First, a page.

Rocky start for Bayer at Annual Shareholders’ Meeting

With over 65 requests to speak at Bayer’s Annual Shareholders’ Meeting, the German agrochemical giant faced some tough questions from stockholders on Friday.

“We made great progress, both operationally and strategically,” said Werner Baumann, chief executive officer (CEO) of Bayer, during his welcome speech.

Bayer had achieved its targets in operational terms in 2018 and a dividend of 2.80 euros (3.12 U.S. dollars) per share would be paid to stockholders, “a new record payout” due to the higher number of Bayer shares.

Following the completion of the Monsanto acquisition in June 2018, Bayer stock had lost around 40 percent of its value, which was “disappointing and very painful,” said Baumann.

Many of Bayer’s investors questioned whether the company’s board had underestimated the legal risks involved in the Monsanto acquisition.

Numerous investors announced their intentions to vote against the discharge of Bayer’s executive board and supervisory board at the Annual Shareholders’ Meeting.

“Bayer’s management must face the accusation that it neither recognized nor adequately considered the enormous legal risks associated with the Monsanto acquisition,” said Janne Werning from the German fund company Union Investment.

Union Investment had earlier posted on Twitter that it “refuses to approve the actions” of Bayer management due to “continuing negative developments, high legal risks and massive price losses.”

Deka, the investment company of German savings banks, would also vote against the discharge of Bayer’s executive board because “so far, the acquisition of Monsanto has only destroyed value,” said representative Ingo Speich.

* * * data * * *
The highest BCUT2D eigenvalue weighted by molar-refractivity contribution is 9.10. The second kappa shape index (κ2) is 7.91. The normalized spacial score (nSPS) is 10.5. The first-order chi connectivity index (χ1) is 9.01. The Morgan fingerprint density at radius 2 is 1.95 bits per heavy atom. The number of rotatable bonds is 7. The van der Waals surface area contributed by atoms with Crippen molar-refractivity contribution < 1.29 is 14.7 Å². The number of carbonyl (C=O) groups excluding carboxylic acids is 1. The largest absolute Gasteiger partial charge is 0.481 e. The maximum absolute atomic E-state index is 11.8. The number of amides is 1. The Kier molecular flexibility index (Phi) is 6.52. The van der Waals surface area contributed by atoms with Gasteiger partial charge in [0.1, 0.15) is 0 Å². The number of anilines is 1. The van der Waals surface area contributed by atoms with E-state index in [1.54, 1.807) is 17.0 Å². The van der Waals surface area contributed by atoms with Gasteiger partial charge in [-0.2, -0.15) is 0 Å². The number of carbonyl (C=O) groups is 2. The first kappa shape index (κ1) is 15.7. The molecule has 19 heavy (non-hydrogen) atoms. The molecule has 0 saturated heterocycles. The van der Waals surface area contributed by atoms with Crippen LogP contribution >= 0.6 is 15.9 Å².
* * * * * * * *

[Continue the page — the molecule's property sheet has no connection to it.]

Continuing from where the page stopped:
Marc Tuengler, managing director of the German association for the protection of shareholdings (DSW), spoke of a “painful year and sleepless nights for the stockholders.”

The DSW suggested postponing a vote on the discharge of Bayer’s executive board until next year when shareholders could have “more clarity” in assessing the Monsanto takeover.

The largest Bayer shareholder, the U.S. asset manager Blackrock, announced to either abstain or vote against the discharge of the executive board.

Although Bayer’s management would not face any direct consequences if it did not get a majority vote for the discharge of the executive board, this would be a clear signal of distrust on the part of Bayer’s stockholders.

Chairman of Bayer’s supervisory board, Werner Wenning, gave the executive board his full backing, quoting two legal opinions commissioned by the supervisory board which attested that the executive board had “fulfilled its duties when examining the purchase of Monsanto.”

On Wednesday, Bayer announced that 13,400 plaintiffs had filed lawsuits against Bayer for alleged carcinogenic effect of Monsanto’s weed-killer glyphosate.

Before the start of Bayer’s AGM in Bonn on Friday, several hundred protesters gathered in front of the venue at the World Conference Center Bonn (WCCB), many of them protesting the controversial weed-killer glyphosate.

In front of the doors of the convention center where Bayer’s shareholder meeting was being held, people were protesting Bayer’s industrial agricultural model.

“We are here to take our protest directly to the shareholders’ meeting,” said activist Felix Pohl from the “Fridays for Future” movement.

Following the takeover of Monsanto, Bayer had “significantly worsened its sustainability position,” criticized spokeswoman Lena Michelsen from the development organization INKOTA-network.

“Climate protection has been a priority at Bayer for decades,” a Bayer spokesperson told Xinhua on Friday.

The spokesperson emphasized that although Bayer’s emissions rose “significantly” following the Monsanto acquisition, Bayer was “currently revising” its climate program.

“We want to continue making positive contributions to climate protection and to dealing with the consequences of climate change at various levels in future,” concluded the Bayer spokesperson.

The protests on Friday were attended by members of German aid organization Misereor, Germany’s left party (Die Linke), the action alliance Attac, the working group for rural agriculture (AbL) as well as young people from the “Fridays for Future” campaign in Cologne, Leverkusen and Bonn.